World Yearbook of Education 2018: Uneven Space-Times of Education: Historical Sociologies of Concepts, Methods and Practices by Julie McLeod (University of Melbourne, Australia)
This latest volume in the World Yearbook of Education Series considers changing space-times of education by asking how they become unevenly textured as our worlds globalise, horizons shift and familiar points of reference melt and are remade. Acknowledging the reach of economic and cultural change, digital communication, geopolitics and persistent inequalities, the chapters trace processes that are re-making education and societies. Examining the depth of their impact on practices, methods and concepts reveals the significance of knowledge-building and socially embedded forms of reasoning in emerging patterns of educational governance, pedagogic and policy reforms as well as in lived understandings of self and social worlds.
The organisation of the collection into three sections - Making Spaces, Troubling Temporalities, and Mobility and Contexts - begins to map out an ambitious project. It calls on education researchers and professionals to write the present as history by grasping the socio-spatial, historical and political dimensions and effects that frame, form and filter the educational present. This research calls for a revitalised historical sociology and novel forms of comparative education that can provide productive insights, inform creative problem solving and suggest practical directions for education. This agenda recognises:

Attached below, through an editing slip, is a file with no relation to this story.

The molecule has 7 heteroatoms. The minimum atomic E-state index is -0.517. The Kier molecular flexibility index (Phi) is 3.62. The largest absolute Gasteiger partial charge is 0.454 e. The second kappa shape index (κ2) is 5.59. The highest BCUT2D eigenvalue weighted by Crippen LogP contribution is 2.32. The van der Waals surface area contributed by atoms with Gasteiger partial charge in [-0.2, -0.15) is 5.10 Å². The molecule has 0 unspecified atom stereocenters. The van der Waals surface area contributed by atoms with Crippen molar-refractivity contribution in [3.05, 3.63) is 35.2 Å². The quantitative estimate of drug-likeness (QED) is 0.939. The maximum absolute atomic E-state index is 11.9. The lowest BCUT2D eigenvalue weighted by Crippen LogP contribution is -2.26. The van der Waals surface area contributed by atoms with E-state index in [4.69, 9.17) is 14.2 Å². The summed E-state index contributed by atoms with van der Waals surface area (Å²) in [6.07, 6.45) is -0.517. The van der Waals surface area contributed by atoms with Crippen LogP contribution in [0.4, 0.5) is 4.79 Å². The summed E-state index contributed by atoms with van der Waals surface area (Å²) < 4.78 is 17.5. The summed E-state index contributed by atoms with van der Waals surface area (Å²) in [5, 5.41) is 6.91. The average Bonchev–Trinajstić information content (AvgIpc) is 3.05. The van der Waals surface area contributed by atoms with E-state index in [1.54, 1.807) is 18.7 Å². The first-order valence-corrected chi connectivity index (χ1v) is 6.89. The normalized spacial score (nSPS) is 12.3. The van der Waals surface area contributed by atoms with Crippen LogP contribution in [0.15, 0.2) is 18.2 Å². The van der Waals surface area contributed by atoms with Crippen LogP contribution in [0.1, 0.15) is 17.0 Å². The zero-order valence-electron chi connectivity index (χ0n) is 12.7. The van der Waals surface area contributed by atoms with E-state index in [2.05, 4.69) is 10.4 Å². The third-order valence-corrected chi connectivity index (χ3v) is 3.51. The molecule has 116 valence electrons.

- the unevenness of educational space-times
- the making of education as a social institution
- the persistence and effects of social embeddedness, eventful space, situated knowledge, and geosocial thinking
- the present as history and multiple temporalities in education
- different registers of transformation that become visible through lenses such as identity, work, citizenship and mobility.
The World Yearbook of Education 2018 continues the project of compiling worldwide research on globalising education. These volumes offer a powerful commentary on how and why space-times of education are changing and emphasise the importance of forms of knowledge that materialise categories of professionals, policies and practices. This volume will be of interest to academics, professionals and policymakers in education and social policy, and also to scholars who engage in historical studies of education and debates about the socio-material formations that contribute to educational inequalities and dynamics of difference.